Each year federal employees are requested to answer the Federal Employee Viewpoint Survey, a set of 94 questions giving a snapshot of federal satisfaction in the workplace. When the 2018 survey rolls out employees will have the added option to test potential add-ons and edits for measuring attitudes and issues in the federal workplace.

“New this year, when you respond to the FEVS, you also will have the opportunity to inspire the future by participating in a follow-on pilot survey,” OPM Director Jeff Pon wrote in a blog post on the survey.

“The pilot is intended to help us to modernize the FEVS by testing new topics and improvements to the FEVS. Our goal is to ensure delivery of the best, most responsive information possible to your leadership and federal decision-makers. You will receive a pilot survey shortly after you click submit on the FEVS. Please take time to respond to that survey too.”

An OPM spokesperson told Federal Times that the pilot survey will test improvements to current questions, as well as new topic areas such as performance confidence, customer responsiveness, innovation and workforce adaptability/resilience.

The FEVS has remained largely unchanged over the past few years. In 2012 three additional questions on employee demographics were added and the 2014 survey did include one new question, as well as edits to clarify certain questions and expand the response options for others, but included the same number of questions as previous surveys. All other years since 2012 have used an identical survey instrument to the year before.

“The pilot survey is intended to allow employees to have a voice in immediate workplace modernization efforts, as well as inspire the future FEVS. Through this effort, OPM is working toward providing data that is of the highest quality and covering topics relevant to challenges facing agencies in the 21st century,” the OPM spokesperson said.

Since 2011 the FEVS has also failed to break the 50 percent mark for response rates, with the 2017 survey marking a seven year low at 45.8 percent.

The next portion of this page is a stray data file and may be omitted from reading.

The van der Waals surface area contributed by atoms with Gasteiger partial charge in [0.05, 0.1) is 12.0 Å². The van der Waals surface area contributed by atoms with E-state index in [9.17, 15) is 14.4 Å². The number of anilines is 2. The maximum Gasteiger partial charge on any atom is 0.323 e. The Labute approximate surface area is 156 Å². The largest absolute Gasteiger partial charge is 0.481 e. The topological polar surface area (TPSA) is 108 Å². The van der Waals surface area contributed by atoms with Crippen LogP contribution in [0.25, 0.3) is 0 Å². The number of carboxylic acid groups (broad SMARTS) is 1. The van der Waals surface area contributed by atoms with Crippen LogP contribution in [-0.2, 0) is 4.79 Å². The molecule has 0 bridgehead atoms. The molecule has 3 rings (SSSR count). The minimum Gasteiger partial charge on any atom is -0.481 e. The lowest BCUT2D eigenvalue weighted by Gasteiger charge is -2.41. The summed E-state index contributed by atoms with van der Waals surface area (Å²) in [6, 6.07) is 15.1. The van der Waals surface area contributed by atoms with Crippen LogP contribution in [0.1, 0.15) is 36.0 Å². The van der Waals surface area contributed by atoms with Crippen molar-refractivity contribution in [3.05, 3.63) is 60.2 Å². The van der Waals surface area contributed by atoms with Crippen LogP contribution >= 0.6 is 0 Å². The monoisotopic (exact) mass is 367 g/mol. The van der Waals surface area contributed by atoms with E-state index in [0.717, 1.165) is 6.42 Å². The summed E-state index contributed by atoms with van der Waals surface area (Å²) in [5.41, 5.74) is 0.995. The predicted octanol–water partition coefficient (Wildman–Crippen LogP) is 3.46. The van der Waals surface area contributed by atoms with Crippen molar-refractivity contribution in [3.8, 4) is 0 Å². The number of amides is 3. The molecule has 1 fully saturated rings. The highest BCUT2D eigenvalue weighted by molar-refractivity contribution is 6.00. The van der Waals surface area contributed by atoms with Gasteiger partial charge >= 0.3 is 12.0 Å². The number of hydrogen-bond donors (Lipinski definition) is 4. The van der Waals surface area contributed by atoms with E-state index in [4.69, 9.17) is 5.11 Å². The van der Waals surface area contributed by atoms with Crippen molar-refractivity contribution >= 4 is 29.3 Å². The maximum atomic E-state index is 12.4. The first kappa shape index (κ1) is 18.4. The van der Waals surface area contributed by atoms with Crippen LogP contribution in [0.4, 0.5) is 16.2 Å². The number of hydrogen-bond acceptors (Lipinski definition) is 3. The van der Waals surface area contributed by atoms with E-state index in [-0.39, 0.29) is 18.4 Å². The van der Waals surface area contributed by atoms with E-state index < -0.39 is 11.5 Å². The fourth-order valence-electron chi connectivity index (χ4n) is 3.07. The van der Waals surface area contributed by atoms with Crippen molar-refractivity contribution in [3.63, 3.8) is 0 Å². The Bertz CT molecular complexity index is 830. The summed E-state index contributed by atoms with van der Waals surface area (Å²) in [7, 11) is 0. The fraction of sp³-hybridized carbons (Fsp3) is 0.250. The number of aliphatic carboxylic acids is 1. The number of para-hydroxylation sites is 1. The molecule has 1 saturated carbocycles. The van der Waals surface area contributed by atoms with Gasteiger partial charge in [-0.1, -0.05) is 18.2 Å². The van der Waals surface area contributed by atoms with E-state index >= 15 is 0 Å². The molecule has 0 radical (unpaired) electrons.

Despite the lower response rates, employee satisfaction in federal work has been consistently on the rise since 2014, and the 2017 survey marked a high point in satisfaction at 64 percent.

The 2018 survey results will likely provide insight into how agency leadership shakeups at the beginning of the year, such as the firing of Veterans Affairs Secretary David Shulkin and Secretary of State Rex Tillerson, impacted employee morale and engagement.

The VA has had largely low scores since 2012, while employees at the Department of State have already started to express a 2.8 point decrease in satisfaction from 2016 to 2017 scores.

Agencies are also not likely to respond any more positively to some of the least positive questions from 2017, which primarily had to do with pay and compensation. Recent Trump administration proposals to freeze or redistribute federal pay have largely been met with dissatisfaction by the employee community.

Surveys were emailed out to permanent, non-political federal employees on a rolling basis starting April 30, 2018. Employees will have six weeks to complete the survey with results scheduled to be published in August 2018.

Jessie Bur covers federal IT and management.

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